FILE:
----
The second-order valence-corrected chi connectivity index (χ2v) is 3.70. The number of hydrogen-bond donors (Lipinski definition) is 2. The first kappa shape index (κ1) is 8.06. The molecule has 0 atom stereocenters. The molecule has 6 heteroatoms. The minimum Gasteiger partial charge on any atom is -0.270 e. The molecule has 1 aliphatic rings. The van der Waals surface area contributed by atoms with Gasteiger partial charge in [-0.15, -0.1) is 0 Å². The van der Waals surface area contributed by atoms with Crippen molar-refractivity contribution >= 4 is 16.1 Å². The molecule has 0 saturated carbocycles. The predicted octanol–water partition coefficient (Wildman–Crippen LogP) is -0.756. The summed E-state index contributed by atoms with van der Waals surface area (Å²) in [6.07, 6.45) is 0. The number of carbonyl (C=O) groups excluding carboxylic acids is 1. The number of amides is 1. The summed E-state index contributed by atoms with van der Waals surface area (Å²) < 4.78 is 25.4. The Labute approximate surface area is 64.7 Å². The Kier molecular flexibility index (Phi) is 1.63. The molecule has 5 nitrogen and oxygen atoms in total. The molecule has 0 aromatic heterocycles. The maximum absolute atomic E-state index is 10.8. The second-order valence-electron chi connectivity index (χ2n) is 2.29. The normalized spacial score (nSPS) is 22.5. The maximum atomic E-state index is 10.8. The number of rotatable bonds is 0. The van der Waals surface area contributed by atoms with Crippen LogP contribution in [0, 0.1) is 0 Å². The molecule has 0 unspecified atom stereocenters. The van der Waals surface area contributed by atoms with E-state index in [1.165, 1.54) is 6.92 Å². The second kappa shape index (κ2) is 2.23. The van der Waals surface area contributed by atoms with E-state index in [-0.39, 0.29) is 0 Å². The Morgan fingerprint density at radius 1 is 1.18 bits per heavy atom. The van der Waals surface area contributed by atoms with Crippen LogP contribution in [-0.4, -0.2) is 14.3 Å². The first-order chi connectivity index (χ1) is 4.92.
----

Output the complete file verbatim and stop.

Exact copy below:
The second-order valence-corrected chi connectivity index (χ2v) is 3.70. The number of hydrogen-bond donors (Lipinski definition) is 2. The first kappa shape index (κ1) is 8.06. The molecule has 0 atom stereocenters. The molecule has 6 heteroatoms. The minimum Gasteiger partial charge on any atom is -0.270 e. The molecule has 1 aliphatic rings. The van der Waals surface area contributed by atoms with Gasteiger partial charge in [-0.15, -0.1) is 0 Å². The van der Waals surface area contributed by atoms with Crippen molar-refractivity contribution >= 4 is 16.1 Å². The molecule has 0 saturated carbocycles. The predicted octanol–water partition coefficient (Wildman–Crippen LogP) is -0.756. The summed E-state index contributed by atoms with van der Waals surface area (Å²) in [6.07, 6.45) is 0. The number of carbonyl (C=O) groups excluding carboxylic acids is 1. The number of amides is 1. The summed E-state index contributed by atoms with van der Waals surface area (Å²) < 4.78 is 25.4. The Labute approximate surface area is 64.7 Å². The Kier molecular flexibility index (Phi) is 1.63. The molecule has 5 nitrogen and oxygen atoms in total. The molecule has 0 aromatic heterocycles. The maximum absolute atomic E-state index is 10.8. The second-order valence-electron chi connectivity index (χ2n) is 2.29. The normalized spacial score (nSPS) is 22.5. The maximum atomic E-state index is 10.8. The number of rotatable bonds is 0. The van der Waals surface area contributed by atoms with Crippen LogP contribution in [0, 0.1) is 0 Å². The molecule has 0 unspecified atom stereocenters. The van der Waals surface area contributed by atoms with E-state index in [1.165, 1.54) is 6.92 Å². The second kappa shape index (κ2) is 2.23. The van der Waals surface area contributed by atoms with E-state index in [-0.39, 0.29) is 0 Å². The Morgan fingerprint density at radius 1 is 1.18 bits per heavy atom. The van der Waals surface area contributed by atoms with Crippen LogP contribution in [-0.4, -0.2) is 14.3 Å². The first-order chi connectivity index (χ1) is 4.92.